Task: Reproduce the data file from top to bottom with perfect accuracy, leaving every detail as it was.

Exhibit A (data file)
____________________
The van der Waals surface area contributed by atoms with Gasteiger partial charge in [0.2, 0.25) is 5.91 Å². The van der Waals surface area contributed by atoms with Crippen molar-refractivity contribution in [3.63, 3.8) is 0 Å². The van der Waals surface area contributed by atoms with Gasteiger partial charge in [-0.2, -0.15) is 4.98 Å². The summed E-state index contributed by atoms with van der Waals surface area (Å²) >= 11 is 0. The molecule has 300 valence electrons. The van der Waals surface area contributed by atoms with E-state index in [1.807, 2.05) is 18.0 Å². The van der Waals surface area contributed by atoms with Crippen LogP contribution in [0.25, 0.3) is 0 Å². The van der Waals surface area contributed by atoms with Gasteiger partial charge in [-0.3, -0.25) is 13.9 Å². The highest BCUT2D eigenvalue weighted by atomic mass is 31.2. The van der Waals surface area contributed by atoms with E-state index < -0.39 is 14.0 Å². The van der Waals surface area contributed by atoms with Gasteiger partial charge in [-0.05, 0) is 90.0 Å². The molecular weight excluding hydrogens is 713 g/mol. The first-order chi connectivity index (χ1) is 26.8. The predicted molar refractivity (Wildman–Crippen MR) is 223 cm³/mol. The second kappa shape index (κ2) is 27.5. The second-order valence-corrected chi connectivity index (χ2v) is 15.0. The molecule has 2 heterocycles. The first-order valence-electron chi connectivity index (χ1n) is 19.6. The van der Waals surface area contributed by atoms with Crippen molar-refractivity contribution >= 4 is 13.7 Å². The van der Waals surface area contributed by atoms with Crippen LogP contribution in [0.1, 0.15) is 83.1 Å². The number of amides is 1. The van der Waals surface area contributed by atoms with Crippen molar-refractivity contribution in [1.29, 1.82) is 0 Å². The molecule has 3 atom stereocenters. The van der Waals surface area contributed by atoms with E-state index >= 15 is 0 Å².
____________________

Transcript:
The van der Waals surface area contributed by atoms with Gasteiger partial charge in [0.2, 0.25) is 5.91 Å². The van der Waals surface area contributed by atoms with Crippen molar-refractivity contribution in [3.63, 3.8) is 0 Å². The van der Waals surface area contributed by atoms with Gasteiger partial charge in [-0.2, -0.15) is 4.98 Å². The summed E-state index contributed by atoms with van der Waals surface area (Å²) >= 11 is 0. The molecule has 300 valence electrons. The van der Waals surface area contributed by atoms with E-state index in [1.807, 2.05) is 18.0 Å². The van der Waals surface area contributed by atoms with Crippen LogP contribution in [0.25, 0.3) is 0 Å². The van der Waals surface area contributed by atoms with Gasteiger partial charge in [-0.3, -0.25) is 13.9 Å². The highest BCUT2D eigenvalue weighted by atomic mass is 31.2. The van der Waals surface area contributed by atoms with E-state index < -0.39 is 14.0 Å². The van der Waals surface area contributed by atoms with Gasteiger partial charge in [-0.05, 0) is 90.0 Å². The molecular weight excluding hydrogens is 713 g/mol. The first-order chi connectivity index (χ1) is 26.8. The predicted molar refractivity (Wildman–Crippen MR) is 223 cm³/mol. The second kappa shape index (κ2) is 27.5. The second-order valence-corrected chi connectivity index (χ2v) is 15.0. The molecule has 2 heterocycles. The first-order valence-electron chi connectivity index (χ1n) is 19.6. The van der Waals surface area contributed by atoms with Crippen molar-refractivity contribution >= 4 is 13.7 Å². The van der Waals surface area contributed by atoms with Crippen LogP contribution in [0.1, 0.15) is 83.1 Å². The number of amides is 1. The van der Waals surface area contributed by atoms with Crippen molar-refractivity contribution in [1.29, 1.82) is 0 Å². The molecule has 3 atom stereocenters. The van der Waals surface area contributed by atoms with E-state index >= 15 is 0 Å².